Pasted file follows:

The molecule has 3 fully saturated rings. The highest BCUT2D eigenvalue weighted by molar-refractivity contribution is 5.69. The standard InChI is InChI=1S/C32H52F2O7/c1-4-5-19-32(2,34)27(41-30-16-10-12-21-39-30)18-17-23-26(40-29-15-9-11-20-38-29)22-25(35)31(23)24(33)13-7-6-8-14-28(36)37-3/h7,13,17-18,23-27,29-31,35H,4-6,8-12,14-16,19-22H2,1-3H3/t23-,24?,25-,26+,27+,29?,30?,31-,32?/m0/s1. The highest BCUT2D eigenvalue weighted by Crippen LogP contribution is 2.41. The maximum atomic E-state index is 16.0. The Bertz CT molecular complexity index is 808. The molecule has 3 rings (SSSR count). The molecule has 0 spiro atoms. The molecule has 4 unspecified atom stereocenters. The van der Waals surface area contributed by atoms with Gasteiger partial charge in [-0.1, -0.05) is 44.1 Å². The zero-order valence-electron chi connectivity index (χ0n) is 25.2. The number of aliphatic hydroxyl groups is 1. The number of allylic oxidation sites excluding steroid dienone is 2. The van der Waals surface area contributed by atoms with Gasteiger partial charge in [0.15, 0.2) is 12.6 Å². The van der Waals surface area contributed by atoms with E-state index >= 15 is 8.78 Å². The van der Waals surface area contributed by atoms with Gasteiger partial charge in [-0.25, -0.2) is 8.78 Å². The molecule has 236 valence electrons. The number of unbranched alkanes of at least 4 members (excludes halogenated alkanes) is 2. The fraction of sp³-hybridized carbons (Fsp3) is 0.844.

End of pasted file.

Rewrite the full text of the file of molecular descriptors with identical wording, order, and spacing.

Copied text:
The molecule has 3 fully saturated rings. The highest BCUT2D eigenvalue weighted by molar-refractivity contribution is 5.69. The standard InChI is InChI=1S/C32H52F2O7/c1-4-5-19-32(2,34)27(41-30-16-10-12-21-39-30)18-17-23-26(40-29-15-9-11-20-38-29)22-25(35)31(23)24(33)13-7-6-8-14-28(36)37-3/h7,13,17-18,23-27,29-31,35H,4-6,8-12,14-16,19-22H2,1-3H3/t23-,24?,25-,26+,27+,29?,30?,31-,32?/m0/s1. The highest BCUT2D eigenvalue weighted by Crippen LogP contribution is 2.41. The maximum atomic E-state index is 16.0. The Bertz CT molecular complexity index is 808. The molecule has 3 rings (SSSR count). The molecule has 0 spiro atoms. The molecule has 4 unspecified atom stereocenters. The van der Waals surface area contributed by atoms with Gasteiger partial charge in [-0.1, -0.05) is 44.1 Å². The zero-order valence-electron chi connectivity index (χ0n) is 25.2. The number of aliphatic hydroxyl groups is 1. The number of allylic oxidation sites excluding steroid dienone is 2. The van der Waals surface area contributed by atoms with Gasteiger partial charge in [0.15, 0.2) is 12.6 Å². The van der Waals surface area contributed by atoms with E-state index >= 15 is 8.78 Å². The van der Waals surface area contributed by atoms with Gasteiger partial charge in [-0.25, -0.2) is 8.78 Å². The molecule has 236 valence electrons. The number of unbranched alkanes of at least 4 members (excludes halogenated alkanes) is 2. The fraction of sp³-hybridized carbons (Fsp3) is 0.844.